Segmental aneuploidies, otherwise known as partial aneuploidies or segmental aneusomies may be more compatible with life than whole chromosomal aneuploidies, and result in a large number of well-defined syndromes (Table 1). Many of these conditions are associated with neurodevelopmental and growth problems that result in epilepsy, intellectual disability, and autism.

The challenge facing scientists and clinicians from the aneuploidy syndromes is how to unravel the interaction between abnormal gene dosage and abnormal gene expression that leads to the specific phenotypes of each syndrome, and then to find therapies for intervention for these phenotypes.

2. Mouse Models of Aneuploidy

The use of mouse models of aneuploidy allows scientists to study the direct effects of abnormal gene dosage on specific syndromes, at the molecular, cellular, physiological, and behavioural level. Many technologies exist to manipulate the mouse genome to mutate, overexpress, and knock-out specific genes of interest, and help to define which dosage sensitive genes are causative for any given phenotype (reviewed in [10]). Such technologies now include chromosome engineering whereby large regions of the mouse genome can be deleted or duplicated corresponding to the partial aneuploidies found in humans (reviewed in [11, 12]). However, one confounding factor is that each human chromosome has syntenic regions to two or more mouse chromosomes. An alternative approach has been to transfer an entire human chromosome into a mouse, to overcome this problem [13]. Here, we discuss the contribution of mouse models of whole chromosome and segmental aneuploidy to our biological understanding and highlight possible future models and how they may further our knowledge.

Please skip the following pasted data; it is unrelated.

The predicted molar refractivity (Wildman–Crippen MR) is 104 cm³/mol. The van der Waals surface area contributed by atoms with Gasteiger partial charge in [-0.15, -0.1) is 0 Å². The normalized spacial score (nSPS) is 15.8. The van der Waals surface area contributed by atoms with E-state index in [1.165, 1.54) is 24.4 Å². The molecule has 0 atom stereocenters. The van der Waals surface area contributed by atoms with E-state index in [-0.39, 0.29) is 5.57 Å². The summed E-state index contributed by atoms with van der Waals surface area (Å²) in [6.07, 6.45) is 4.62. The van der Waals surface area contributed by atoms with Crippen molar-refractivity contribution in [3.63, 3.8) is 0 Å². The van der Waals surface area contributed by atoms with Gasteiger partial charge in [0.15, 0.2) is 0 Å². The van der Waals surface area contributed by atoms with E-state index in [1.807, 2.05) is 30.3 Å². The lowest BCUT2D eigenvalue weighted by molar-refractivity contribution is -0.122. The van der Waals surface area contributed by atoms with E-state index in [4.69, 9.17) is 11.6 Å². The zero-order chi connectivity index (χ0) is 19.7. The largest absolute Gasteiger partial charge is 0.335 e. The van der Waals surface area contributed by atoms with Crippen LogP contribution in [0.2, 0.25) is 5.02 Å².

3. Mouse Models of Whole Chromosome Aneuploidies

3.1. Down Syndrome

A number of mouse models have been developed to study the most frequently occurring autosomal aneuploidy, Down syndrome (Figure 1). The Tc1 transchromosomic mouse model contains a freely segregating maternally inherited copy of Hsa21 and is trisomic for approximately 75% of Hsa21 genes [13]. This mouse has altered learning and memory, synaptic plasticity, a reduced cerebellar neuronal number, heart anomalies, reduced solid tumor development, and defects in angiogenesis and megakaryopoiesis [1318]. Other mouse models of DS contain an additional copy of regions of mouse chromosomes 16, 17, and 10, which are syntenic with Hsa21. The Ts65Dn mouse model is the most widely used; it contains an extra copy of a segment of mouse chromosome 16 (Mmu16) and is trisomic for about 50% of the genes found on Hsa21 [19]. This model shows impaired learning and motor deficits [19], neuronal degeneration similar to that observed in people with Alzheimer’s disease (which is part of the DS phenotype) and heart and angiogenesis defects [2022]. Another commonly used model is the Ts1Cje mouse which contains a smaller segmental trisomy of Mmu16 including approximately 68 genes; it also exhibits learning and behavioral deficits, but does not exhibit neuronal degeneration [23]. The newest model of DS, developed by Yu and colleagues, contains three copies of all Hsa21 homologs on mouse chromosomes 16, 17, and 10 and shows learning and memory deficits that may be similar to some of the cognitive problems that people with DS experience [24, 25].